Thursday, December 14, 2017
A Map of Old Dunwich, and Egypt in England
The county of Norfolk is well-blessed with second-hand bookshops, so I can’t now recall exactly which one led me to the book called Dim Corridors (Wymondham: Geo. R. Reeve, 1948), but surely no-one with an antiquarian cast of mind could resist such a title? It suggests at once hushed passages in some ancient hall, or wanderings at dusk in hollow-ways through lonely country. My interest was further quickened when I opened up the book and found the first page was a fold-out street map of Old Dunwich, the medieval city that is now beneath the waves.
This showed the town as it was in the 16th century, in an engraving from 1753 for the Society of Antiquaries. I like maps in books and a map of a lost world even better. The chart has neat letters marked on it, and on the reverse a key to these is a roll-call of the vanished: the Black Friars, the Grey Friars, the Temple, St James Hospital, the Maison Dieu, the Cock Hills and the Hen Hills, the Windmills, St Francis’ Chapel, and the Sea Fields. That last name was suitably ominous since sea was what so many fields indeed became.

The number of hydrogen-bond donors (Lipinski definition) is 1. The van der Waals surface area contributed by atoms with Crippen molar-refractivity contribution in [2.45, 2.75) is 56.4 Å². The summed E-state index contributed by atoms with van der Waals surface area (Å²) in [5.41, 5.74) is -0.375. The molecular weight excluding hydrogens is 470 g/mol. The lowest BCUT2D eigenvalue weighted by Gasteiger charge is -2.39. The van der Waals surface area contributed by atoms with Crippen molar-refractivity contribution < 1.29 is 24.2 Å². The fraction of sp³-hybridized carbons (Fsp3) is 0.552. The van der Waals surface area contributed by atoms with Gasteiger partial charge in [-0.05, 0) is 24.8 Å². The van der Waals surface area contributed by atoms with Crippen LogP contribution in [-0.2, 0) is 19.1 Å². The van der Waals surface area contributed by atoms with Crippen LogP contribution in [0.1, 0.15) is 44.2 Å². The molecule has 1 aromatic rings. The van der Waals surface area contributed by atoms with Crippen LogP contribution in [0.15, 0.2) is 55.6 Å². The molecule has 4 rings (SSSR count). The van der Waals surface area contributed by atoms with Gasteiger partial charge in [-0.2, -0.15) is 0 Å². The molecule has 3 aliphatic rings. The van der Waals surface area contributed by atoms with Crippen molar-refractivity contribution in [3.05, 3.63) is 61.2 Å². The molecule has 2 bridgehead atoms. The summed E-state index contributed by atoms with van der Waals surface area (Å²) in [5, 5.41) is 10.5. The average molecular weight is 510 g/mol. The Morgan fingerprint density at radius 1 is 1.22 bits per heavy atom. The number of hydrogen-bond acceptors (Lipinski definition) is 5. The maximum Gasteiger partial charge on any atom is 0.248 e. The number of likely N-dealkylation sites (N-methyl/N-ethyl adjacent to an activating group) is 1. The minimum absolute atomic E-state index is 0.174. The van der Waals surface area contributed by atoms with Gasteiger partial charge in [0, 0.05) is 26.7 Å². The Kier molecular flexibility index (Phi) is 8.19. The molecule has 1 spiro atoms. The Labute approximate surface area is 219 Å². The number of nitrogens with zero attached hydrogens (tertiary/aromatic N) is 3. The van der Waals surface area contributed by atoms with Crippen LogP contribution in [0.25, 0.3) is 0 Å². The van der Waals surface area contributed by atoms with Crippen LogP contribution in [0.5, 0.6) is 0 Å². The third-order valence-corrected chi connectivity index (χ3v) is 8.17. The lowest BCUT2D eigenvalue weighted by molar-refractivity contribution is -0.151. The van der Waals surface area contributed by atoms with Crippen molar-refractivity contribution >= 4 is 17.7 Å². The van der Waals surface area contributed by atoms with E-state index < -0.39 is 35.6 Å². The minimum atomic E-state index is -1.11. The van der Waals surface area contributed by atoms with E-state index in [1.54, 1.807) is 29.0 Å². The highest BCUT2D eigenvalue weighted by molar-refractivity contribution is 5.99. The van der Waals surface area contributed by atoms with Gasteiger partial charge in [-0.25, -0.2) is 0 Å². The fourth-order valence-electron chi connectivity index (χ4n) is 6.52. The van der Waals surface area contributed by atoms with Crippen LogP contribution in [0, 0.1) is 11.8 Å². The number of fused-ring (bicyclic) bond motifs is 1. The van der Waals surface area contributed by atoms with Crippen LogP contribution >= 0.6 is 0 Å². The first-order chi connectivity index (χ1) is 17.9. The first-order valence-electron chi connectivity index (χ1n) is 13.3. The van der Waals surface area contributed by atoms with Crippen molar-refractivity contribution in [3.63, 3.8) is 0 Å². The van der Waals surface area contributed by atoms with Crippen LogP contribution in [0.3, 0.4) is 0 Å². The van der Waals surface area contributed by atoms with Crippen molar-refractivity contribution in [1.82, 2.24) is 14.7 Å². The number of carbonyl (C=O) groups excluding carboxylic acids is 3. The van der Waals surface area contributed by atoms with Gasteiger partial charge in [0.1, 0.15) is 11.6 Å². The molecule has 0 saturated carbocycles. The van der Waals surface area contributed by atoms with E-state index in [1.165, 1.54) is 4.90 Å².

In his foreword the author, R.D. Clover, says that though the articles in the book are “built upon a framework of history” they are “first of all, impressions” of the lesser-known parts of East Anglia. Places have different atmospheres, he notes, and he has attempted “to grasp something of this intangible thing “atmosphere” and put it down on paper.” This is perhaps an unusual idea for the time, at least so particularly stated, and Clover’s approach might be seen as a precursor of the “earth mysteries” writers of the Nineteen Sixties and Seventies, the psycho-geographers of slightly later and the “new landscape” writers of today.